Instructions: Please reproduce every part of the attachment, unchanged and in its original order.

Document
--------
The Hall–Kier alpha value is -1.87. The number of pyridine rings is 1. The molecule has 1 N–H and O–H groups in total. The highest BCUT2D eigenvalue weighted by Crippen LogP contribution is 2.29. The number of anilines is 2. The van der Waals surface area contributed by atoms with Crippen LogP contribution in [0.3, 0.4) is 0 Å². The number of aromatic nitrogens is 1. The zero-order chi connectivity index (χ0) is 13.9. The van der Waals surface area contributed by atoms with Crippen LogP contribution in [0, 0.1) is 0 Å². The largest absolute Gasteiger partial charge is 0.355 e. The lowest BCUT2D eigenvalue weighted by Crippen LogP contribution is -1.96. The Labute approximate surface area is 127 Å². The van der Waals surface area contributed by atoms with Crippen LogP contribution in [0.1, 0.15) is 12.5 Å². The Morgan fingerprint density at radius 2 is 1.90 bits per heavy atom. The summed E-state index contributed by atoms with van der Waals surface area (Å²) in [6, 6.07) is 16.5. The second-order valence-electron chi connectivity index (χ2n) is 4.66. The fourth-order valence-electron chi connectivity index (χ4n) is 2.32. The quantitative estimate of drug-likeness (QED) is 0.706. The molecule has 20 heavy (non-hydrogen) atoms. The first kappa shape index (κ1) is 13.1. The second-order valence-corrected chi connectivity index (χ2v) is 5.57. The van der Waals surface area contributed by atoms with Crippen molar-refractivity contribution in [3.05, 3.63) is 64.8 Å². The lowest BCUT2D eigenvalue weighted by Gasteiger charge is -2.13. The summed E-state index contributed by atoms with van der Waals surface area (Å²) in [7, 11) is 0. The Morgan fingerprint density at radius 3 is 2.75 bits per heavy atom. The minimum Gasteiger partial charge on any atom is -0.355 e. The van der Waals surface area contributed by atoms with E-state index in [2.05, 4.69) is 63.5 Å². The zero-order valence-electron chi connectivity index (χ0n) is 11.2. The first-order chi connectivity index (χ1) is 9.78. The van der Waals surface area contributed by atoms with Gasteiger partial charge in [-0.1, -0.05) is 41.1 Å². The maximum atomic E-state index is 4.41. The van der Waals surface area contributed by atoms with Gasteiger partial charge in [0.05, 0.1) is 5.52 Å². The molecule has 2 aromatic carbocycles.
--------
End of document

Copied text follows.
The Hall–Kier alpha value is -1.87. The number of pyridine rings is 1. The molecule has 1 N–H and O–H groups in total. The highest BCUT2D eigenvalue weighted by Crippen LogP contribution is 2.29. The number of anilines is 2. The van der Waals surface area contributed by atoms with Crippen LogP contribution in [0.3, 0.4) is 0 Å². The number of aromatic nitrogens is 1. The zero-order chi connectivity index (χ0) is 13.9. The van der Waals surface area contributed by atoms with Crippen LogP contribution in [0, 0.1) is 0 Å². The largest absolute Gasteiger partial charge is 0.355 e. The lowest BCUT2D eigenvalue weighted by Crippen LogP contribution is -1.96. The Labute approximate surface area is 127 Å². The van der Waals surface area contributed by atoms with Crippen LogP contribution in [0.1, 0.15) is 12.5 Å². The Morgan fingerprint density at radius 2 is 1.90 bits per heavy atom. The summed E-state index contributed by atoms with van der Waals surface area (Å²) in [6, 6.07) is 16.5. The second-order valence-electron chi connectivity index (χ2n) is 4.66. The fourth-order valence-electron chi connectivity index (χ4n) is 2.32. The quantitative estimate of drug-likeness (QED) is 0.706. The molecule has 20 heavy (non-hydrogen) atoms. The first kappa shape index (κ1) is 13.1. The second-order valence-corrected chi connectivity index (χ2v) is 5.57. The van der Waals surface area contributed by atoms with Crippen molar-refractivity contribution in [3.05, 3.63) is 64.8 Å². The lowest BCUT2D eigenvalue weighted by Gasteiger charge is -2.13. The summed E-state index contributed by atoms with van der Waals surface area (Å²) in [7, 11) is 0. The Morgan fingerprint density at radius 3 is 2.75 bits per heavy atom. The minimum Gasteiger partial charge on any atom is -0.355 e. The van der Waals surface area contributed by atoms with E-state index in [2.05, 4.69) is 63.5 Å². The zero-order valence-electron chi connectivity index (χ0n) is 11.2. The first-order chi connectivity index (χ1) is 9.78. The van der Waals surface area contributed by atoms with Gasteiger partial charge in [-0.1, -0.05) is 41.1 Å². The maximum atomic E-state index is 4.41. The van der Waals surface area contributed by atoms with Gasteiger partial charge in [0.05, 0.1) is 5.52 Å². The molecule has 2 aromatic carbocycles.